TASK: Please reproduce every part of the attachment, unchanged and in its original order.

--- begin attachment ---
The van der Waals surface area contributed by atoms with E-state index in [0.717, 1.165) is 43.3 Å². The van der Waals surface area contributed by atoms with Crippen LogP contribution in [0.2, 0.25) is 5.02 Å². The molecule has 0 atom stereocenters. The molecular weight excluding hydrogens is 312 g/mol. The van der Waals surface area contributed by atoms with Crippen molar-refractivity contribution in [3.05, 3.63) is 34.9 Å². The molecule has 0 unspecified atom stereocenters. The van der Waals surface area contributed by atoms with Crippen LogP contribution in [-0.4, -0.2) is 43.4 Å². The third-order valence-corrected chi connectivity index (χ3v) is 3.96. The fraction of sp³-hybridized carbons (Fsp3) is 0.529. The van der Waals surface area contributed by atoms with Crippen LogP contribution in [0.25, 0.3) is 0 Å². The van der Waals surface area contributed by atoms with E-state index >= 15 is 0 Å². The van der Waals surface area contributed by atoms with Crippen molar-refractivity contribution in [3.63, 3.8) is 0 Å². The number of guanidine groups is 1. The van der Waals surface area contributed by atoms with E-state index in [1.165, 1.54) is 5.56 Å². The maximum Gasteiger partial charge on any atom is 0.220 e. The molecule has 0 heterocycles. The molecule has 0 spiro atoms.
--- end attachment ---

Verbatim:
The van der Waals surface area contributed by atoms with E-state index in [0.717, 1.165) is 43.3 Å². The van der Waals surface area contributed by atoms with Crippen LogP contribution in [0.2, 0.25) is 5.02 Å². The molecule has 0 atom stereocenters. The molecular weight excluding hydrogens is 312 g/mol. The van der Waals surface area contributed by atoms with Crippen molar-refractivity contribution in [3.05, 3.63) is 34.9 Å². The molecule has 0 unspecified atom stereocenters. The van der Waals surface area contributed by atoms with Crippen LogP contribution in [-0.4, -0.2) is 43.4 Å². The third-order valence-corrected chi connectivity index (χ3v) is 3.96. The fraction of sp³-hybridized carbons (Fsp3) is 0.529. The van der Waals surface area contributed by atoms with Crippen LogP contribution in [0.25, 0.3) is 0 Å². The van der Waals surface area contributed by atoms with E-state index >= 15 is 0 Å². The van der Waals surface area contributed by atoms with Crippen molar-refractivity contribution in [3.63, 3.8) is 0 Å². The number of guanidine groups is 1. The van der Waals surface area contributed by atoms with E-state index in [1.165, 1.54) is 5.56 Å². The maximum Gasteiger partial charge on any atom is 0.220 e. The molecule has 0 heterocycles. The molecule has 0 spiro atoms.